Learn about paralegal salaries, and get started on your paralegal education.
If you’ve ever wondered, “How much do paralegals make?” you’ve come to the right place. According to the U.S. Bureau of Labor Statistics’ 2014-15 Occupational Outlook Handbook, the median national annual salary for paralegals is $46,990. Actual salaries may vary greatly based on specialization within the field, location, years of experience and a variety of other factors. National long-term projections of employment growth may not reflect local and/or short-term economic or job conditions, and do not guarantee actual job growth.
Paralegal Career Path
Paralegals are usually given more responsibility and authority as they gain work experience. Experienced paralegals may also have a high degree of autonomy, particularly in the areas of real estate and estate planning, where a great deal of client work can be done with only minimal supervision of an attorney.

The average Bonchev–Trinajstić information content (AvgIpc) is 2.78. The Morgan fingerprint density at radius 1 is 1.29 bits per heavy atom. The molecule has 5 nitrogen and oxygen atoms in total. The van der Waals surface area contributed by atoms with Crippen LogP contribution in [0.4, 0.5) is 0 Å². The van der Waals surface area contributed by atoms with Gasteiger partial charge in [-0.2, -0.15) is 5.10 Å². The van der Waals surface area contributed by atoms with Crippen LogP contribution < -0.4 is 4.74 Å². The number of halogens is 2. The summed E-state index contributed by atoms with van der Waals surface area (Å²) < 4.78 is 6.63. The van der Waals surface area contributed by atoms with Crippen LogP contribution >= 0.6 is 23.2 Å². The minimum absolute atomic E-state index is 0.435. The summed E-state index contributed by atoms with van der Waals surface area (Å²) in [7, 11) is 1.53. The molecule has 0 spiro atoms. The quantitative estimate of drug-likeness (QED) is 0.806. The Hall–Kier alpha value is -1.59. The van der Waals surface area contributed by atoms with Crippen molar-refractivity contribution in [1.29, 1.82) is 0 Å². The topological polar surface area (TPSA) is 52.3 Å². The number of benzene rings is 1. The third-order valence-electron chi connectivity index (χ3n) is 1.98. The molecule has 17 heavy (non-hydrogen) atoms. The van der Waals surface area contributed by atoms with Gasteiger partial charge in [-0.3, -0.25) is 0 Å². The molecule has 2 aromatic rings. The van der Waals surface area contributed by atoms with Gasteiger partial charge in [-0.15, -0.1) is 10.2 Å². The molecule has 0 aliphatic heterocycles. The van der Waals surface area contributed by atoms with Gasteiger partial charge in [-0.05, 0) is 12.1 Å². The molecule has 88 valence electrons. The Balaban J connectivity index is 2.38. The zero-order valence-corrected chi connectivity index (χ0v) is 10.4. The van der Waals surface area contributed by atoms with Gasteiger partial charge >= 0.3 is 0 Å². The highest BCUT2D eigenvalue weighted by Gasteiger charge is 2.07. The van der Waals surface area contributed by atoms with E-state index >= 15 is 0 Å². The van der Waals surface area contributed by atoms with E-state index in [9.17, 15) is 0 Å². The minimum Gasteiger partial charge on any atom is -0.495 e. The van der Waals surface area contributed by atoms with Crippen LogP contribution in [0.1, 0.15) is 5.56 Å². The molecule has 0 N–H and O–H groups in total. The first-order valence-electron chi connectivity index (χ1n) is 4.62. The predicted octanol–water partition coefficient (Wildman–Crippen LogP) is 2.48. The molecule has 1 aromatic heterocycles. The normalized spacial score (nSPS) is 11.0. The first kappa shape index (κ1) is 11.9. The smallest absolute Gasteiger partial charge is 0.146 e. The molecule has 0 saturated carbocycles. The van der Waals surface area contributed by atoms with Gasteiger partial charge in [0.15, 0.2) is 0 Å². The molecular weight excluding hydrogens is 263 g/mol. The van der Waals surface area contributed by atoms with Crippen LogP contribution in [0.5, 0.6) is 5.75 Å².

Experienced paralegals working in large law firms, corporate legal departments or government agencies may supervise and delegate assignments to other paralegals and clerical staff. Some law firms and legal departments employ one or more paralegal managers, typically very experienced paralegals, to oversee the assignments, workflow and personnel issues for all of the organization’s paralegals.
Where Paralegals Work
According to the U.S. Bureau of Labor Statistics’ 2014-15 Occupational Outlook Handbook, more than 70 percent of all paralegals work for private law firms. In general, law firms pay the highest average paralegal salary. Law offices are typically well appointed, and most paralegals enjoy private offices and above-average perks and benefits, including performance bonuses. Paralegals are also employed by corporate legal departments and various government offices.
There are many different types of paralegal specialties:
- Civil litigation
- Personal injury
- Corporate law
- Criminal law
- Employee benefits
- Intellectual property
- Employment law
- Family law
- Estate planning
- Real estate
As the law gets more complex, paralegals have become more specialized. Within specialties, functions often are broken down further so that paralegals may only deal with one specific area. For example, paralegals specializing in corporate law may concentrate exclusively on tax matters.